The frontrunner for a Republican US Senate nomination has seen his parents donate the maximum amount allowed – to his potential Democratic opponent.
Kevin Nicholson is running for the Wisconsin Senate seat currently occupied by Tammy Baldwin, who became the first openly gay US Senator in 2013.
But months after he announced his candidacy in the Republican primary, his parents donated as much as they could to Baldwin.
In December, Donna and Michael Nicholson each contributed $2,700 to Baldwin for her re-election campaign, according to CNN.
In response, their 40-year-old son distanced himself from them.
“My parents have a different worldview than I do, and it is not surprising that they would support a candidate like Tammy Baldwin who shares their perspective,” he said.
Nicholson was at pains to emphasise that his political outlook should not be in any way associated with his upbringing.
“I’m a conservative today not because I was born one, but because of the experience I earned as a Marine in combat, my experience as a husband and father, my choice to be a Christian, the schools I chose to attend and the decision to pursue the career that I have,” he said.
“Regardless of who may disagree with my life decisions, I would not trade these experiences for anything, and they will always guide my views as Wisconsin’s next US Senator.”
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Nicholson has previously tweeted his joy over gaining support from Steve Bannon, who left his position as President Donald Trump’s chief strategist in August.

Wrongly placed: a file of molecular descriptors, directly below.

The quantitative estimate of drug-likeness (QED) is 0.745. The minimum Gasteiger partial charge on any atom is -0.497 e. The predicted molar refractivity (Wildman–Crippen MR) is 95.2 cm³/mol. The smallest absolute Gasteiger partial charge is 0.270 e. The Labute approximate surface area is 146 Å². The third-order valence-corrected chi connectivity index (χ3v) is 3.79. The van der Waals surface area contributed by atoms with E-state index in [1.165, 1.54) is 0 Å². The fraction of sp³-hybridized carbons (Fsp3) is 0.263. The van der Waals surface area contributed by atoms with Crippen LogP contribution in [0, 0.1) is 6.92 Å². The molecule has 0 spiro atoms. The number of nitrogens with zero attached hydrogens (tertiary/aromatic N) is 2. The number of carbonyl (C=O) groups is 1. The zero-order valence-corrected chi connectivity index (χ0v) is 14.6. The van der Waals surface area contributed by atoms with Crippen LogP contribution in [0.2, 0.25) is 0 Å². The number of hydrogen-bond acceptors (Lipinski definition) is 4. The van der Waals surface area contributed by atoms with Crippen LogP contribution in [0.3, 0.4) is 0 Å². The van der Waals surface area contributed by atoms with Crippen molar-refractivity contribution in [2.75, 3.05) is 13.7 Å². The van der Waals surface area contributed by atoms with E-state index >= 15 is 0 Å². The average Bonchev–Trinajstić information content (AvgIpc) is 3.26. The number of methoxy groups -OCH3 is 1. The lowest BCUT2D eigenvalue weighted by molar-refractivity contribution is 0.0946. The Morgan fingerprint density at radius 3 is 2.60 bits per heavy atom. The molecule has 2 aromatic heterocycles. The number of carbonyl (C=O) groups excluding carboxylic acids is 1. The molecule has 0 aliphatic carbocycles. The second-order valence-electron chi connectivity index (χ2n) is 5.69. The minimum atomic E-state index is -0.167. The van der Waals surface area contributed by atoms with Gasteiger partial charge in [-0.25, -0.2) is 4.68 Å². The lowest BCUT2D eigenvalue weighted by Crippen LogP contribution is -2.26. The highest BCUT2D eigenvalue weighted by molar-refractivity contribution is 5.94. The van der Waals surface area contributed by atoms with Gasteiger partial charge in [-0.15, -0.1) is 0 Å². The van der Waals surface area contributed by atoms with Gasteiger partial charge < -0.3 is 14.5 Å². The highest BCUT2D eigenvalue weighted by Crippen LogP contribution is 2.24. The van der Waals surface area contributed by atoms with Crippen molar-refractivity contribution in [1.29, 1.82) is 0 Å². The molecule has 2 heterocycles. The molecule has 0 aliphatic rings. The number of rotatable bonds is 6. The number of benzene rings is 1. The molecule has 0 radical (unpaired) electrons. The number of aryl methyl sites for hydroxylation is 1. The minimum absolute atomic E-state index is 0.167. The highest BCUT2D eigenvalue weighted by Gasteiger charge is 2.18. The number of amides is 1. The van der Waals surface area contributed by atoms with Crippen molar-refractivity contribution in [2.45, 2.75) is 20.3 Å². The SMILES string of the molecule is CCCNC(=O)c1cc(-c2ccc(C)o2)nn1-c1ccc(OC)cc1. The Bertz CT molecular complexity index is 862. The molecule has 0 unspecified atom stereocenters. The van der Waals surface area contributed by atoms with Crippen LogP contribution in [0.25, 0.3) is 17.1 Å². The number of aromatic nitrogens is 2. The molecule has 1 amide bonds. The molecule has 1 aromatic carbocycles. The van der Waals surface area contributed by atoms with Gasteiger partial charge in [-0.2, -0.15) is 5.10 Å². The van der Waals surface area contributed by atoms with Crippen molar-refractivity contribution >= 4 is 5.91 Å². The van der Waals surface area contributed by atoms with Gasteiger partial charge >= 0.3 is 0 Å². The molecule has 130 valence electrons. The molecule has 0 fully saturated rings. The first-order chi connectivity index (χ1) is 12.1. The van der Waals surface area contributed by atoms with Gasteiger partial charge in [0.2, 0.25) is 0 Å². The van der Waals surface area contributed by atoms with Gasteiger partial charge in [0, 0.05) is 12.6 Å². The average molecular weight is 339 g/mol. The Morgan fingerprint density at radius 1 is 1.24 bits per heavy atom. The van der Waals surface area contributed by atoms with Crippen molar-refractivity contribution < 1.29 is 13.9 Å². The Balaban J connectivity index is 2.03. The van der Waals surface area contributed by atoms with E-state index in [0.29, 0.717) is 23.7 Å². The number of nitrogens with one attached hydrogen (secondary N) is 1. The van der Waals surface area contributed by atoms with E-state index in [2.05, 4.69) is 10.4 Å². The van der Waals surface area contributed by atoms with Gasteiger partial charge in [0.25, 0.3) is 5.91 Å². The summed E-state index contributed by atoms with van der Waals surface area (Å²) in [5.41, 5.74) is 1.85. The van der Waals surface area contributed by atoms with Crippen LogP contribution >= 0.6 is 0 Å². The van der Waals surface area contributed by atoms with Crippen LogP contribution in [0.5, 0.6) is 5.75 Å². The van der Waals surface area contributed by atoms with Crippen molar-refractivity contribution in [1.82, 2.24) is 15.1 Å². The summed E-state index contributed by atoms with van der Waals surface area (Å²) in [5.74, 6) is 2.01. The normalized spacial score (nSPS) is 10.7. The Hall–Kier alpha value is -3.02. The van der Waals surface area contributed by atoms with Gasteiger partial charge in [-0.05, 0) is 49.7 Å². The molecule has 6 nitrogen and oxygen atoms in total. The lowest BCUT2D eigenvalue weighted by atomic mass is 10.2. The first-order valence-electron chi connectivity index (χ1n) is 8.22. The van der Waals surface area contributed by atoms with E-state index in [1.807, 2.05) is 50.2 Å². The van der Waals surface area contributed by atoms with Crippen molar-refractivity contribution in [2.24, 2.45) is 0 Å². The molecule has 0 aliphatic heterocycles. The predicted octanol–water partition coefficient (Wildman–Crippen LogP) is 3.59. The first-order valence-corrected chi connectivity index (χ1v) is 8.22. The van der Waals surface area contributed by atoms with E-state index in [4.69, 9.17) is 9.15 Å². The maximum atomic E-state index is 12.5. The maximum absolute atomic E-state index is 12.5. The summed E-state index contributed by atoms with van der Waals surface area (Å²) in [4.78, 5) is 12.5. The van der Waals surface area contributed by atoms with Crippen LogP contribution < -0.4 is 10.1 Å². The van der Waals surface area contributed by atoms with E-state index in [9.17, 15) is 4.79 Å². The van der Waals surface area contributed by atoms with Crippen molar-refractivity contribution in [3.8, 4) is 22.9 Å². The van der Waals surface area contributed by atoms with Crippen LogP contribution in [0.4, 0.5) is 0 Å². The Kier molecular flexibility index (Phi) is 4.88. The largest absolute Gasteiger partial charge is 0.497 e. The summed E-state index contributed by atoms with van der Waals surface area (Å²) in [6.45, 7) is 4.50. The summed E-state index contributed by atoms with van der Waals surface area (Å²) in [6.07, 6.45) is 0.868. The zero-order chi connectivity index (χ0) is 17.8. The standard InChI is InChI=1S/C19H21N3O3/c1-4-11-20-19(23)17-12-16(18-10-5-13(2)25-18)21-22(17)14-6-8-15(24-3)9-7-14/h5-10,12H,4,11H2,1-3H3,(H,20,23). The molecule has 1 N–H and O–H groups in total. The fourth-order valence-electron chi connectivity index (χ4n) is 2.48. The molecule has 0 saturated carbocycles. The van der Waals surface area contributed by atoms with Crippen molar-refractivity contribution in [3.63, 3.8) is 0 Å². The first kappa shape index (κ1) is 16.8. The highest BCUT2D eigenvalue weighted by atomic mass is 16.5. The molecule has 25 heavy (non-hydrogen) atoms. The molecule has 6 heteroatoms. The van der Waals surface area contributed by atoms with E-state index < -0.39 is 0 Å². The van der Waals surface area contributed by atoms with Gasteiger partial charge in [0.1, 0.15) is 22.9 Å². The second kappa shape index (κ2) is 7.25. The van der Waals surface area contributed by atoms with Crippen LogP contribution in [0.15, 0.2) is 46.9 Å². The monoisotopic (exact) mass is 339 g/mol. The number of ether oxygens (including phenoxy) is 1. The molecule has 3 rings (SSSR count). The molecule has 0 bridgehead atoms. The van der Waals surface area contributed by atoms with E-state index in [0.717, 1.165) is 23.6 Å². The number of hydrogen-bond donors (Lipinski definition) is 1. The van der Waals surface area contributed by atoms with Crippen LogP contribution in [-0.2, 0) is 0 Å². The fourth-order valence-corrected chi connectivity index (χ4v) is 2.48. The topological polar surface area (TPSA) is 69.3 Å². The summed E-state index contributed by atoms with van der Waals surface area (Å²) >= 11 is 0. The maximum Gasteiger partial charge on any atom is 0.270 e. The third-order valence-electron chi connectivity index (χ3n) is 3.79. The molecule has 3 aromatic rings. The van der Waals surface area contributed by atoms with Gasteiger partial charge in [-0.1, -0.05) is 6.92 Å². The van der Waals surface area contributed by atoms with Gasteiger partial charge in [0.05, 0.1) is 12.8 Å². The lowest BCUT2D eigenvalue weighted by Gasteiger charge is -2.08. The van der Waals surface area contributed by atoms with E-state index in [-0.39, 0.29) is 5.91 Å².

“Excited to receive an endorsement from the Great America PAC and Steve Bannon,” Nicholson wrote.
Bannon, a strong opponent of LGBT rights and the former head of far-right news outlet Breitbart News, was seen as the driving force behind Trump’s controversial Muslim travel ban.
Nicholson’s political leanings have come a long way since he was elected as president of the College Democrats of America in his early 20s.
He had a full-time position on the Democratic National Committee and even took a speaking slot at the party’s national convention in 2000.
In that speech, he tells the crowd in Los Angeles: “We care about a woman’s right to choose.”
He adds that “we know the importance of preserving our environment,” before praising the Democratic presidential ticket of that year, Al Gore and Joe Lieberman.
Nicholson then pleads with the crowd, in reference to the Republican presidential candidate George W Bush, “don’t let future generations look back and call us Generation Dubya.”